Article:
Batman v Superman: Dawn Of Justice Review
DC and Warner Brothers kick off their DC Extended Universe with Batman v Superman Dawn of Justice, a film three years in the making and with its fair share of controversy. Featuring Batman, Superman, Wonder Woman, and other DC heroes in very brief cameos, Dawn of Justice is packed with not only the characters and big-budget action sequences that audiences have come to love, but also a script and story that is in dire need of tweaking.
After Bruce Wayne/Batman (Ben Affleck) witnesses the destruction that Superman has caused to Metropolis and Gotham during the final battle in the previous DC movie Man of Steel, Bruce views Superman as a threat to humanity because if Superman wanted to he could wipe out everyone on the planet and no one would be able to stop him. Batman decides that it’s up to him to eliminate the threat that Superman poses to the human race. The film successfully finds a way to give Batman, a mere mortal, a chance at fighting Superman, a living God.
Though his casting was extremely controversial when announced, Ben Affleck’s performance as Batman is the strongest part of the film. This Batman has been fighting crime for decades and is now more weary and brutal when it comes to punishing criminals.
Additionally, Henry Cavill’s performance as Superman is great, but he has already shown that he has what it takes to play Superman in Man of Steel. However, Superman has some pretty terrible lines in the film, but Cavill manages to deliver them in such a way that he makes the dialogue come across as passable.
Also appearing is Wonder Woman (Gal Gadot), who makes her big screen debut, albeit in a small role, in order to set up her character for future DC movies. To be frank, some of Gadot’s line delivery comes across as wooden and emotionless, while other lines are delivered exceptionally well. I found that it was the character of Wonder Woman who stole the action sequences rather than Gadot’s acting performance.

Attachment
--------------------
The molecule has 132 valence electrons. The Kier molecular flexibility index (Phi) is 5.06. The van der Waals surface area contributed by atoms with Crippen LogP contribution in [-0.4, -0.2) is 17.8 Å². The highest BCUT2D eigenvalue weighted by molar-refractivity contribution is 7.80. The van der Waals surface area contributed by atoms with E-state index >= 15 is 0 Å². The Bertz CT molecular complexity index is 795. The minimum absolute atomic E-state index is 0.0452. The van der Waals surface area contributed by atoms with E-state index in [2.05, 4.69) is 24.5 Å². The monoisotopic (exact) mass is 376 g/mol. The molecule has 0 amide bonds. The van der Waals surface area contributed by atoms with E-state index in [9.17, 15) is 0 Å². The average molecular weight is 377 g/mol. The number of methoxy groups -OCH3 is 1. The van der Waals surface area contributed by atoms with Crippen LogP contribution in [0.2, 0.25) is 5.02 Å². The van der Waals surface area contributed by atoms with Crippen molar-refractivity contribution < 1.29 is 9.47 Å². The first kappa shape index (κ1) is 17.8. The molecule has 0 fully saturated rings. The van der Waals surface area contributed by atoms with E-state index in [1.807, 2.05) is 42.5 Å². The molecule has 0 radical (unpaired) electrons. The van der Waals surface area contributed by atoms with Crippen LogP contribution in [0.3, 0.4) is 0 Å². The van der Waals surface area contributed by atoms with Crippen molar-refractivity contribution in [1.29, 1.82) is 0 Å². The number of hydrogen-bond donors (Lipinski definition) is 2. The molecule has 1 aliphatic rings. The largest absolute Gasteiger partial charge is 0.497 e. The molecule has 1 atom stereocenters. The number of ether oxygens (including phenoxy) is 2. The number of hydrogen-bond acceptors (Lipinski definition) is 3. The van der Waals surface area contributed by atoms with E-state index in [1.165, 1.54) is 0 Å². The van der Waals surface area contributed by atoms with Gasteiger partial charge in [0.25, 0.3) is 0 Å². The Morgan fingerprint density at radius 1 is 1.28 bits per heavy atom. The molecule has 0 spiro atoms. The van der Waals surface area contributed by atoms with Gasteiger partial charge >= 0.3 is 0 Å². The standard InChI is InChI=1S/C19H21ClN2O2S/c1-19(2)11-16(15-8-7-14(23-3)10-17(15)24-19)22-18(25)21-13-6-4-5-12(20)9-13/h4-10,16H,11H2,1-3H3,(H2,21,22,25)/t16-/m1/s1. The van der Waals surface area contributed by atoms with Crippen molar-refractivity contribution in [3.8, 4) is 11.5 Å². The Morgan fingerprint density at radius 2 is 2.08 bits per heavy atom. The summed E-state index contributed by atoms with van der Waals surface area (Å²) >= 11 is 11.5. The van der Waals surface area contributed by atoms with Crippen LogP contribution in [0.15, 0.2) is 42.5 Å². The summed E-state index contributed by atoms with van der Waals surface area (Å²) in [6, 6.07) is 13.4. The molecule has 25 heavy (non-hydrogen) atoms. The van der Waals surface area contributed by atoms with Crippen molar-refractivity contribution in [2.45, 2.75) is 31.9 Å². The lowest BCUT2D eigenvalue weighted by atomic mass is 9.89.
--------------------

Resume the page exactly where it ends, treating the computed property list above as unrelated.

The movie does contain several easter eggs, references, and cameos in order to layout upcoming DC films and characters. Certain set up sequences caused me to have nerd tears because of how amazing certain comic book characters and places looked on screen. However, those who aren’t familiar with those characters or settings will find themselves perplexed as to why some of these scenes even appeared in the film.
The anchors holding the film back from its full potential are its script, which is in desperate need of another rewrite, and editing, which is absolutely jarring. Certain characters, such as Lois Lane, make stupid decisions in the last act of the film in order to remain relevant and certain scenes lack the emotional weight that they require. In addition, the film suffers from poor editing that causes certain scenes to be either out of order, or completely dropped due to the poor editing in the film.
Furthermore, Jesse Eisenberg’s performance as Lex Luthor is a mixed bag all in itself. In certain scenes, Eisenberg shines as an intelligent villain, however in other scenes Eisenberg is nothing more than a jittery, bumbling geek with hate towards Superman.
However, despite these flaws, the positives of the film outweigh the negatives. The action is the movie is fantastic, particularly the final battle in the third act as well as the Batman and Superman fight, most of the performances are terrific, and Affleck’s Batman steals every scene he’s in. However, the script, editing, and Eisenberg’s mixed performance all prevent the film from reaching its maximum potential. 3.5/5